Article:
Sony said Tuesday that Nobuyuki Idei, its former chairman and CEO who led the Japanese giant’s push into the digital network business, has died of liver failure. He was 84. Kyodo News reports: In addition to enhancing Sony’s presence in the digital and communications fields, he also focused on the entertainment business, such as movies, music and game consoles, laying the foundation for its current operations. Idei joined Sony in 1960, becoming president in 1995 and CEO in 1998. He served as both chairman and chief executive from 2000 to 2005. He stepped down as chairman and CEO amid lackluster sales in its appliance business, making headlines for naming Howard Stringer as his successor at a time when it was still rare for a Japanese company to be led by a non-Japanese CEO. Idei also contributed to the advancement of the internet environment in Japan, having been appointed to head the government’s IT strategy council in 2000. […]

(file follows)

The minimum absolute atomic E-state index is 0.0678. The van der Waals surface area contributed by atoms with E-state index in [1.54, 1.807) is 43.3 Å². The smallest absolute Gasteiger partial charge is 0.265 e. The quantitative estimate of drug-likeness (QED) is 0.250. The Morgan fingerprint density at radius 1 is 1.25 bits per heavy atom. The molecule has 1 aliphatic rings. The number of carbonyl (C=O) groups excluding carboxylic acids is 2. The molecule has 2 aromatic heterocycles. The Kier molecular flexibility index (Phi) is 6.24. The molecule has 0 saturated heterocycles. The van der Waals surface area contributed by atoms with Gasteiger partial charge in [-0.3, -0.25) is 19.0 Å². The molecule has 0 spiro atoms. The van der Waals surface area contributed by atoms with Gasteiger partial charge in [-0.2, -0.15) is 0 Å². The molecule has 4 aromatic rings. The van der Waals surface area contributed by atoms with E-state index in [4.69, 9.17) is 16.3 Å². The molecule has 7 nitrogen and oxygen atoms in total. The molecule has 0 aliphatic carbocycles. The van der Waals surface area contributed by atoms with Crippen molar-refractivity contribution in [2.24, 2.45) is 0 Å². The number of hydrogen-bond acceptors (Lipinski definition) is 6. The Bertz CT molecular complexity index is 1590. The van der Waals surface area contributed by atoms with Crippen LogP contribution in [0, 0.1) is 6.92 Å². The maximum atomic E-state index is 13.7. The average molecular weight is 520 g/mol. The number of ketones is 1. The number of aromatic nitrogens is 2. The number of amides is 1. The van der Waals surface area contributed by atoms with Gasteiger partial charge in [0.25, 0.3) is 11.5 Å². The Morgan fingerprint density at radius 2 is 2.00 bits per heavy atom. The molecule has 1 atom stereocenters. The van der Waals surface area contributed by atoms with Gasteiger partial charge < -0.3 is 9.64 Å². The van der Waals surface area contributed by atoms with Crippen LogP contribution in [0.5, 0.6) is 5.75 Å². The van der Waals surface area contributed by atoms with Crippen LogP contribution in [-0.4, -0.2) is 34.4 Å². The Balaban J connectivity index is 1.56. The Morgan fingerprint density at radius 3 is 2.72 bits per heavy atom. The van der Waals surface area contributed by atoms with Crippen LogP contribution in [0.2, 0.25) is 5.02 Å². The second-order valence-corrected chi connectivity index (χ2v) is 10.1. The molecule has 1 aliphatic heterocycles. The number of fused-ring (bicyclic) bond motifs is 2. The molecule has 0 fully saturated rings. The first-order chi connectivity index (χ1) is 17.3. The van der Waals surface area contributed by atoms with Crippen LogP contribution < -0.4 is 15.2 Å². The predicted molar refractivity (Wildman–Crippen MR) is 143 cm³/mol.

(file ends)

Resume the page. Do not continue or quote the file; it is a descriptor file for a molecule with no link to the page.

Under Idei’s tenure as CEO, the conglomerate launched its Vaio-brand personal computers and domestic internet service provider So-net. It also ventured into online-based banking services and the nonlife insurance business. But after its earlier success with sales of bulky CRT televisions, Sony was slow to transition to flat screens and was outpaced amid intense competition with South Korean and other overseas rival manufacturers. Company stocks plunged in 2003 in what was referred to as the “Sony shock,” and sluggish growth for much of the following decade led Sony to focus on corporate restructuring initiatives.
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